“In the final analysis, the responsibility to discipline lawyers is the court's. The buck stops here.” In re Holdmann, 834 A.2d at 889 (quoting In re Shillaire, 549 A.2d 336, 342 (D.C.1988)). In light of the seriousness of Mr. Green's misconduct, we see no reason to diverge from the Board's recommendation that Mr. Green be disbarred and that, as a condition of reinstatement, he be ordered to make restitution to Hans Michel, Claude Lane, William McCrorey, and William West, in the amounts specified in the Board's Report. See D.C. Bar R. XI, § 9(h)(1) (directing that this court “adopt the recommended disposition of the Board unless to do so would foster a tendency toward inconsistent dispositions for comparable conduct or would otherwise be unwarranted”); see In re Hewett, 11 A.3d 279, 284–85 (D.C.2011) (recognizing that disbarment is the presumptive sanction for R. 1.15(a) violations absent extraordinary circumstances (citing In re Addams, 579 A.2d 190, 191 (D.C.1990) (en banc))).

For the reasons set forth above, H. Franklin Green is disbarred from the practice of law in the District of Columbia. His reinstatement is conditioned on restitution to Hans Michel, Claude Lane, William McCrorey, and William West. For purposes of reinstatement, the period of disbarment shall run from the date on which Mr. Green files an affidavit in accordance with D.C. Bar R. XI, § 14(g).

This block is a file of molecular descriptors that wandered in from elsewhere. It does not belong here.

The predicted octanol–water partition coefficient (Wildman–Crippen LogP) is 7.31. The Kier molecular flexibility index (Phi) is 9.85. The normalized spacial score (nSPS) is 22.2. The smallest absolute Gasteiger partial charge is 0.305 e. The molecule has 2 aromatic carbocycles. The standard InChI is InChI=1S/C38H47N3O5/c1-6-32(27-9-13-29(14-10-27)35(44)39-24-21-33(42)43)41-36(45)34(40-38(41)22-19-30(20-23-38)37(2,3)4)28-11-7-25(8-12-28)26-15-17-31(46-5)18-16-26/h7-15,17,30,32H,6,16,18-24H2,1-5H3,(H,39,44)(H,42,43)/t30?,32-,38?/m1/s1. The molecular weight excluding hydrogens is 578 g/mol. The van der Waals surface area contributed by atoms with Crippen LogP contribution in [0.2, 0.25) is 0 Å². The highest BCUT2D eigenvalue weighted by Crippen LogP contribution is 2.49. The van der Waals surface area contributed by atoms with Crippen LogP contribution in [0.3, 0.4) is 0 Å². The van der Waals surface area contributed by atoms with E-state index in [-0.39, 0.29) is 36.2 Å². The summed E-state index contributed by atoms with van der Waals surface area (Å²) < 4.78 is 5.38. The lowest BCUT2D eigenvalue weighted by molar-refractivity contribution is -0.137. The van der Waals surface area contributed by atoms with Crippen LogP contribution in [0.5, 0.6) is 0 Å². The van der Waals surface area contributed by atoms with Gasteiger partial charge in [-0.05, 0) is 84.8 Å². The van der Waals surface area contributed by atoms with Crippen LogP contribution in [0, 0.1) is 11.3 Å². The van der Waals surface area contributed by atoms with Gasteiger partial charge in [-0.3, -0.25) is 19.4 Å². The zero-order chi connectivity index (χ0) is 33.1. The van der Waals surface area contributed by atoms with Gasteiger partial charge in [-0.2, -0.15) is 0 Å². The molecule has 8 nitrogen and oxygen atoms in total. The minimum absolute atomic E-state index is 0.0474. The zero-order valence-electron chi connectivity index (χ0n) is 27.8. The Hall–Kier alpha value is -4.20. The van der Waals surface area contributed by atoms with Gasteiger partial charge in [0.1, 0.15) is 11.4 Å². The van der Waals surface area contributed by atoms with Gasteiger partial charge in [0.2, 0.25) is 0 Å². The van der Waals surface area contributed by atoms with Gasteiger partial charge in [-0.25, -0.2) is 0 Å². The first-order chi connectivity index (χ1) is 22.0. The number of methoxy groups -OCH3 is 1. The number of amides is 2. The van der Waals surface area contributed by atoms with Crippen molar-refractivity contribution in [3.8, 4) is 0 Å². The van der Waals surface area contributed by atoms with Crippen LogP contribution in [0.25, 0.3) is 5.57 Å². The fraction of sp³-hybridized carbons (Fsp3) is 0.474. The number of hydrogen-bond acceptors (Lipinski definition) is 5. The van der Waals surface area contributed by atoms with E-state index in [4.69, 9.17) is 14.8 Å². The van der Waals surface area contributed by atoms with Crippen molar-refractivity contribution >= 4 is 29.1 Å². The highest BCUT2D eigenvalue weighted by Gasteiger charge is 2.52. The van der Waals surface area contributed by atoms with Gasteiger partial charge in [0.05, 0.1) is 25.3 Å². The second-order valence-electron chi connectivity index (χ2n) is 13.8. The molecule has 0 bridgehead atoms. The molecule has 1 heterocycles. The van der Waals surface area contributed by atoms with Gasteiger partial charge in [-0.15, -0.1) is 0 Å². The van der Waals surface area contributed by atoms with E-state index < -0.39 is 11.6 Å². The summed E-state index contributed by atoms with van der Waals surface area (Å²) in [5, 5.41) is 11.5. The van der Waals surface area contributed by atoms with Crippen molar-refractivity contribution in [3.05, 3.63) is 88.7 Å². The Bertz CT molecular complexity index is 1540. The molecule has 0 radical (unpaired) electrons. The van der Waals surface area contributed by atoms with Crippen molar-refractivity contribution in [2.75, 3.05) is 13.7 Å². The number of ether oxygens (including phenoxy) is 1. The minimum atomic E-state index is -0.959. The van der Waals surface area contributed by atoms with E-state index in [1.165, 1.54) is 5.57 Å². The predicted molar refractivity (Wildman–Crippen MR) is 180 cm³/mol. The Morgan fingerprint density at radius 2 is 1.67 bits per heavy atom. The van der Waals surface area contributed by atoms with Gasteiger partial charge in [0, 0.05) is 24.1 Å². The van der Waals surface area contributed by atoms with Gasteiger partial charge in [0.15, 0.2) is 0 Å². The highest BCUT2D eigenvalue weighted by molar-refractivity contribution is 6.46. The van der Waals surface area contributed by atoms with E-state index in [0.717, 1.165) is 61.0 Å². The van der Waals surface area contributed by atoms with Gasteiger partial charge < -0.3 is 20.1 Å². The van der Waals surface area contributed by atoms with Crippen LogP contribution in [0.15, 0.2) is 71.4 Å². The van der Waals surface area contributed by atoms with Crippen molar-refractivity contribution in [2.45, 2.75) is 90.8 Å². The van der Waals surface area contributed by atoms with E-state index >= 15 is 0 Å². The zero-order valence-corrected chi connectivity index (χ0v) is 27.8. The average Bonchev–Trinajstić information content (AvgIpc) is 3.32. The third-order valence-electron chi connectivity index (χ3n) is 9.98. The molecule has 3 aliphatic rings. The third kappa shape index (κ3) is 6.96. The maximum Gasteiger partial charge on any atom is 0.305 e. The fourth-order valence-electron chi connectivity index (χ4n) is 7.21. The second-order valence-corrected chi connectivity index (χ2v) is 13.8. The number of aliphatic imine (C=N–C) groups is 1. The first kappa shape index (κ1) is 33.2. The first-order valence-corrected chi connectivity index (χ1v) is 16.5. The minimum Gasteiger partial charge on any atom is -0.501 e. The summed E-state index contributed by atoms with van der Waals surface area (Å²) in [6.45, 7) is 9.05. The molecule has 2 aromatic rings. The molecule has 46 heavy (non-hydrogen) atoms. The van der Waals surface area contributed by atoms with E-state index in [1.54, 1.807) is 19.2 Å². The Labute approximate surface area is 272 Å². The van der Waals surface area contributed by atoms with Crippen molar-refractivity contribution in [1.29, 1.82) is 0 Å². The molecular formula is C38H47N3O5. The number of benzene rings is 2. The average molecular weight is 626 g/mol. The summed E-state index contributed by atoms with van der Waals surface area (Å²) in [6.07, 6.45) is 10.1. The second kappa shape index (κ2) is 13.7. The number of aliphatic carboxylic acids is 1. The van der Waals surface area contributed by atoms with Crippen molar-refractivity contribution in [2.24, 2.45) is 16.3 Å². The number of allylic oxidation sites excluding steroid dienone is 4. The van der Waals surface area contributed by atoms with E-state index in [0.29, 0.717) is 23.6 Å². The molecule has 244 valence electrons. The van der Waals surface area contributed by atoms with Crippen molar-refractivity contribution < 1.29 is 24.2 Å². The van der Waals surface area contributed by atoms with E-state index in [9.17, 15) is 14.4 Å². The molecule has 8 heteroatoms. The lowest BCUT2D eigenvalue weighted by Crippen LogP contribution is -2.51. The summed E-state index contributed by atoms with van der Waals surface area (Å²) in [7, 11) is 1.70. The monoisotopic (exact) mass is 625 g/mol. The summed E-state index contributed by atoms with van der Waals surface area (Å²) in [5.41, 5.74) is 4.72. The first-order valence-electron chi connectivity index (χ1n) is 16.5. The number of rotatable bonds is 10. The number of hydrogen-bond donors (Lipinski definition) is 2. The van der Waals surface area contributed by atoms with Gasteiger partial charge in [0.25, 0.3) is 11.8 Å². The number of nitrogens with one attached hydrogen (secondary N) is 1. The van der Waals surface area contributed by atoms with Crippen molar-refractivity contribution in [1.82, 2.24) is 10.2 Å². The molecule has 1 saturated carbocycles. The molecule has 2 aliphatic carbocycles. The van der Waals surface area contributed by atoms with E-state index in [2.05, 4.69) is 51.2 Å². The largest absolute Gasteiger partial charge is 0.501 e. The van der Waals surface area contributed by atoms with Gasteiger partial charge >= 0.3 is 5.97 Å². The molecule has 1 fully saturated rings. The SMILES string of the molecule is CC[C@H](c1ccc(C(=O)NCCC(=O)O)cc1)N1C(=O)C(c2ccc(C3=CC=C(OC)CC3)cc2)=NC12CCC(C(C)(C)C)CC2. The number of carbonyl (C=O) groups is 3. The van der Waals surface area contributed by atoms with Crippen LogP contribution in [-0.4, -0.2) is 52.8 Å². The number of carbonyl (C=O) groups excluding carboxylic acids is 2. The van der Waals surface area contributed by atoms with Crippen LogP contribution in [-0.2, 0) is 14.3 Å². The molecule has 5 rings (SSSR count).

So ordered.


1.  Although entitled “Respondent's Reply Brief to BPR's RPT,” Mr. Green's sole brief to this court mentions the Board's report only on the second page of his 55–page pleading; for the most part Mr. Green's brief seems to repeat the arguments he made before the Ad Hoc Hearing Committee.

2.  In this motion, beyond the timeliness argument discussed below, Mr. Green stated only that he rejected the Ad Hoc Hearing Committee's Report and Recommendation “in its totality” and vaguely asserted that the Report was “materially flawed and heavily biased in favor of OBC.”

3.  Even were we to recognize a safety valve allowing a respondent who fails to make any arguments before the Board to challenge an obvious miscarriage of justice by the Board, cf. In re Goffer, 121 A.3d 1252, 1252 (D.C.2015) (considering whether an “obvious miscarriage of justice would result from the imposition of identical discipline” after respondent had been disbarred in Alabama (quoting In re Spann, 711 A.2d 1262, 1265 (D.C.1998))), such an exception would not justify review of Mr. Green's forfeited arguments. We discern no obvious miscarriage of justice here and, as noted above, Mr. Green barely engages with the Board's decision.